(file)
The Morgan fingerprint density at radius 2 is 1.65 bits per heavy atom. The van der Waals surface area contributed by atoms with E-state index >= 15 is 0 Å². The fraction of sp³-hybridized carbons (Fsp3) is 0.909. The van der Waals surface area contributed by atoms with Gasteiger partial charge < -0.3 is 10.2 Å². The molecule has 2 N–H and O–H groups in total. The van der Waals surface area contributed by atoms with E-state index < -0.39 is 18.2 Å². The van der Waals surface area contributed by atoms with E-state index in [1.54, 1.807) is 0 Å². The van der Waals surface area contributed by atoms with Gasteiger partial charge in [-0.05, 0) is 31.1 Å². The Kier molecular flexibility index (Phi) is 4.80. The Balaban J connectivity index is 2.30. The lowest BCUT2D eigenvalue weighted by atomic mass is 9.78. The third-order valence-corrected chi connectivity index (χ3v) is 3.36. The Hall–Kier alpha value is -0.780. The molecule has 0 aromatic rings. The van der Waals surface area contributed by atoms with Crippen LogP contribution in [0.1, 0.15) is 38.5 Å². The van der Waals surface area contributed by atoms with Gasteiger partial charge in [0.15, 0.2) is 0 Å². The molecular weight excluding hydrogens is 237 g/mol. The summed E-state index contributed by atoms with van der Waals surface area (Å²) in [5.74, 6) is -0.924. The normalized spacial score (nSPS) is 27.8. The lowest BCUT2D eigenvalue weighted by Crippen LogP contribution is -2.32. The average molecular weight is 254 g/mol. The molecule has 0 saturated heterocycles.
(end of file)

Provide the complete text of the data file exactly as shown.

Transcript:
The Morgan fingerprint density at radius 2 is 1.65 bits per heavy atom. The van der Waals surface area contributed by atoms with E-state index >= 15 is 0 Å². The fraction of sp³-hybridized carbons (Fsp3) is 0.909. The van der Waals surface area contributed by atoms with Gasteiger partial charge < -0.3 is 10.2 Å². The molecule has 2 N–H and O–H groups in total. The van der Waals surface area contributed by atoms with E-state index < -0.39 is 18.2 Å². The van der Waals surface area contributed by atoms with E-state index in [1.54, 1.807) is 0 Å². The van der Waals surface area contributed by atoms with Gasteiger partial charge in [-0.05, 0) is 31.1 Å². The Kier molecular flexibility index (Phi) is 4.80. The Balaban J connectivity index is 2.30. The lowest BCUT2D eigenvalue weighted by atomic mass is 9.78. The third-order valence-corrected chi connectivity index (χ3v) is 3.36. The Hall–Kier alpha value is -0.780. The molecule has 0 aromatic rings. The van der Waals surface area contributed by atoms with Crippen LogP contribution in [0.1, 0.15) is 38.5 Å². The van der Waals surface area contributed by atoms with Gasteiger partial charge in [0.15, 0.2) is 0 Å². The molecular weight excluding hydrogens is 237 g/mol. The summed E-state index contributed by atoms with van der Waals surface area (Å²) in [5.74, 6) is -0.924. The normalized spacial score (nSPS) is 27.8. The lowest BCUT2D eigenvalue weighted by Crippen LogP contribution is -2.32. The average molecular weight is 254 g/mol. The molecule has 0 saturated heterocycles.